Improve Your Emotional Intelligence, Hasten Your Recovery
Researchers have found that even more than IQ, your emotional awareness and abilities to handle feelings will determine your success and happiness in all walks of life, including family relationships.” – John Gottman
Emotional intelligence (EI), sometimes referred to as one’s emotional quotient (EQ), refers to the ability to perceive, evaluate, monitor and control one’s emotional state. It refers also to the social intelligence involved in deciphering other people’s emotional states as well as the ability to influence them. The term “emotional intelligence” first appeared in the 1960s. Two major researchers on the subject, Peter Salovey and John D. Mayer, have defined emotional intelligence as, “the subset of social intelligence that involves the ability to monitor one’s own and others’ feelings and emotions, to discriminate among them and to use this information to guide one’s thinking and actions” (1990). Many researchers agree that while any given person may possess an innate level of emotional intelligence, steps can be taken to further emotional awareness, producing positive outcomes on multiple levels.
First, a Look at Your Brain
It is no accident that as a baby, you were equipped to respond emotionally to your world before you grew capable of responding intellectually to it. Even as a small child, you experienced an incredible range of emotions including fear, disgust, hate, envy, longing, hope, trust, empathy, compassion and love. You were highly capable of all of these emotional responses long before you became adept at deductive reasoning. Your limbic system—also referred to as the paleomammalian brain—is a set of structures at the base and rear of the brain which includes the amygdala, and is largely responsible for your emotional responses. The limbic system also comprises the center for your “fight, flight, or freeze” response, the body’s in-built defense against stress. These two components are in relationship together in many ways, and for these reasons, it is obvious why the limbic system evolved millions of years before the parts of the brain involving higher reasoning did.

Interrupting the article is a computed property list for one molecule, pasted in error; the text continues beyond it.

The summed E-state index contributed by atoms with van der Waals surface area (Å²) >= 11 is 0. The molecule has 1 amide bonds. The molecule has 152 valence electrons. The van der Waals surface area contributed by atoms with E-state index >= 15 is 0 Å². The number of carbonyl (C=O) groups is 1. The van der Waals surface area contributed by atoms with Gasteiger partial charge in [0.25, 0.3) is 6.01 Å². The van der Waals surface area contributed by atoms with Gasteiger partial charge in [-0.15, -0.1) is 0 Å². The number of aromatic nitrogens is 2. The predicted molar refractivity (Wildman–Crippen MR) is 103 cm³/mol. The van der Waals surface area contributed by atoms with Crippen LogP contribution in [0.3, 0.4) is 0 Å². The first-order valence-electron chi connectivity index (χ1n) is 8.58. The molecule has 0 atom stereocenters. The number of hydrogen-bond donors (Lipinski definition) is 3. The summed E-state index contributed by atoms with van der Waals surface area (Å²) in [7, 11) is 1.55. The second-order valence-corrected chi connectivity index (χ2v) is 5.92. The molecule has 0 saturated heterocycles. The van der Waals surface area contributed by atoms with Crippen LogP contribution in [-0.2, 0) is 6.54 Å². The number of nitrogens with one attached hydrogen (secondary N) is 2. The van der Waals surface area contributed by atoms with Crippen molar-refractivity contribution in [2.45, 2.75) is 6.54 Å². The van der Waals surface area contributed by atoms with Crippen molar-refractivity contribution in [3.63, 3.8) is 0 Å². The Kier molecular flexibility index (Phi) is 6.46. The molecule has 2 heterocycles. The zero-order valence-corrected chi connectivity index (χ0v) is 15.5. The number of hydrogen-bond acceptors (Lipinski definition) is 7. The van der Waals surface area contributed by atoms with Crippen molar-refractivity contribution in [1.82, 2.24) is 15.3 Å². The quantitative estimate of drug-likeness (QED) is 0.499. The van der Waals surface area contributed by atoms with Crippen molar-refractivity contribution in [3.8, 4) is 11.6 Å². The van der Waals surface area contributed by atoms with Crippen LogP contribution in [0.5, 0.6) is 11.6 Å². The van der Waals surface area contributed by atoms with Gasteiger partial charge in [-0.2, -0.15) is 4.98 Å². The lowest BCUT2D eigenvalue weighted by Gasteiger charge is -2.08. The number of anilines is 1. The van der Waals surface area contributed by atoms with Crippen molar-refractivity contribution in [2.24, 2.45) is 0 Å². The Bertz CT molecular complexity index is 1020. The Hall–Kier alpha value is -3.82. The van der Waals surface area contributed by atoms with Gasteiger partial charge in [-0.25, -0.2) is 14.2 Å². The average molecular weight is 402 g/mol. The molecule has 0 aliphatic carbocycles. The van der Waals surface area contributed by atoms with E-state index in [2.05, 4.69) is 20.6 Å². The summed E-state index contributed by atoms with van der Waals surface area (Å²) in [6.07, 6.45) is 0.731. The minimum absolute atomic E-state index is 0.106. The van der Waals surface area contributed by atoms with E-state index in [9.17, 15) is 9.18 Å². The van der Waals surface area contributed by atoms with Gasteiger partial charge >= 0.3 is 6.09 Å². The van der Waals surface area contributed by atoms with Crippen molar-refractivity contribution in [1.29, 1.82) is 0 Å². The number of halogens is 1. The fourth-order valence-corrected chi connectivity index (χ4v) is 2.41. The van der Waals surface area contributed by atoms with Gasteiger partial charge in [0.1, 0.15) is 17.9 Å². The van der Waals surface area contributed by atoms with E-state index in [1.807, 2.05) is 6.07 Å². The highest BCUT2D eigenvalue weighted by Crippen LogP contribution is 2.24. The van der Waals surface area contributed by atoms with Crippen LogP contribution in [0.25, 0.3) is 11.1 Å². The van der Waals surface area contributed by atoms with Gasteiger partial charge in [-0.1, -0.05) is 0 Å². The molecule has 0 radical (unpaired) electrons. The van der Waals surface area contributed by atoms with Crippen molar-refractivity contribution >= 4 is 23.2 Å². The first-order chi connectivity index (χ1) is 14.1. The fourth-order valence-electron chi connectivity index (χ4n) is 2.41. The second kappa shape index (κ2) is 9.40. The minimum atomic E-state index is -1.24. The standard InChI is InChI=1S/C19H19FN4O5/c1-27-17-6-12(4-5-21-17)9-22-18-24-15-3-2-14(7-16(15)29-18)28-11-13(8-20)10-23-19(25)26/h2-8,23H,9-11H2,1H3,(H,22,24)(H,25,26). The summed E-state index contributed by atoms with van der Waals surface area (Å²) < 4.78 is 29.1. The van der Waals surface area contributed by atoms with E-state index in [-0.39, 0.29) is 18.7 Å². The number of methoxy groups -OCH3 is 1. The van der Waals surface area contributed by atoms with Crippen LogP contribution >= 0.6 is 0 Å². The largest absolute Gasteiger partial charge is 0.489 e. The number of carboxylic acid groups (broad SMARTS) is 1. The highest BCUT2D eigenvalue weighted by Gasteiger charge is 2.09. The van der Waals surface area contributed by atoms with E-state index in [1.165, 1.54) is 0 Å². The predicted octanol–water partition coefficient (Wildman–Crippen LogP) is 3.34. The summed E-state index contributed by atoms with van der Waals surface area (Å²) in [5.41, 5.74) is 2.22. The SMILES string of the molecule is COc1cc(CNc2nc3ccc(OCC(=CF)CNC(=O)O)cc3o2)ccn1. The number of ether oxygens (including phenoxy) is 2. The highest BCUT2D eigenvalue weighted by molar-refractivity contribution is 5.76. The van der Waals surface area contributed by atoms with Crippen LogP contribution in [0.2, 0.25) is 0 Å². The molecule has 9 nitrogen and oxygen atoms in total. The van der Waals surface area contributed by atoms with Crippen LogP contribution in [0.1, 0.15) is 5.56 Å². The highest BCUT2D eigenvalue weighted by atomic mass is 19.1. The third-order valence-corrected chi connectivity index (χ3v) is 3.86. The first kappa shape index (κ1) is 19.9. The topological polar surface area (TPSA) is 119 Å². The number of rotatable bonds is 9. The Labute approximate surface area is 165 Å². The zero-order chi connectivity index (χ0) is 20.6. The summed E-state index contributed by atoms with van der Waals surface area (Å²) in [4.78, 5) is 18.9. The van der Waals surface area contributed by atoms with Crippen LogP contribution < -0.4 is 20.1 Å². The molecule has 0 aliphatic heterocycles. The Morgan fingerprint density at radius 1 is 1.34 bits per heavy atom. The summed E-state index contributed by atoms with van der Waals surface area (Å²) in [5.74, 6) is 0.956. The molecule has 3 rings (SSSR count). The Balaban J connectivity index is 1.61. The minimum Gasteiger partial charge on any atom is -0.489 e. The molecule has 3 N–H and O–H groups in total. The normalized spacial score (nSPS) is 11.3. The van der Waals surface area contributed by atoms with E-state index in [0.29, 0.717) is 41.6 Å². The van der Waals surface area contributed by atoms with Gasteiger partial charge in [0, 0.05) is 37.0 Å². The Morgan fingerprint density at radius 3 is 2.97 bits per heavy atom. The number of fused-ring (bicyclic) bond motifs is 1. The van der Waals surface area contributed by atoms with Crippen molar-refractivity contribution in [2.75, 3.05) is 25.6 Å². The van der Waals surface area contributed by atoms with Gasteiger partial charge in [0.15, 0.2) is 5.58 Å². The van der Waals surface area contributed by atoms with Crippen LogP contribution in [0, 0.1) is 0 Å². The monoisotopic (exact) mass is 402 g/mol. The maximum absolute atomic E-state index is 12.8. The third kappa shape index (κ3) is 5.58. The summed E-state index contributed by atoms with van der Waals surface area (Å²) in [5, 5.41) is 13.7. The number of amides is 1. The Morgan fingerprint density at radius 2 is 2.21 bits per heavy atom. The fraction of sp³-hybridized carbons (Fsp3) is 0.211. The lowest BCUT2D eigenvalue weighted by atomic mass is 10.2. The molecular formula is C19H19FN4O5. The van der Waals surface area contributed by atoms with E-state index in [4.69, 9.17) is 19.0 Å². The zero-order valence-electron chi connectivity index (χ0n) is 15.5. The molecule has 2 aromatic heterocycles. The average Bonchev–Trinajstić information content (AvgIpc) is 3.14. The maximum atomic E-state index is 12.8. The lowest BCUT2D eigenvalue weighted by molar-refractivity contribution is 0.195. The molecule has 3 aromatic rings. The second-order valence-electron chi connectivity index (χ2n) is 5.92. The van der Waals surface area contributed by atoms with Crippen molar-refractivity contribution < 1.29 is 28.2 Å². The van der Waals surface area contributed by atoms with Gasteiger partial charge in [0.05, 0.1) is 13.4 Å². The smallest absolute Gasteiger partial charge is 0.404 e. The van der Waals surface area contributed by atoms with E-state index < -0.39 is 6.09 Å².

When a person experiences prolonged stress, particularly of a traumatic nature, the amygdala and the stress response portion of the hindbrain at the amygdala and pituitary gland is kept highly active and even over-charged. This is a life-saving mechanism. However, so much of the brain’s electro-chemical activities are being focused in the hindbrain that the forebrain—the frontal cortex where reasoning abilities lie—are not given the same attention and can suffer as a result. This is why an individual in prolonged stress may begin to experience heightened emotional responses to his environment which appear out of sync with actual stimuli. For example, someone who has had this kind of experience and the resultant brain changes may become prone to rage responses at the slightest provocation, or conversely, may withdraw from others in a state of social anxiety or panic.
What Someone With High EQ Looks Like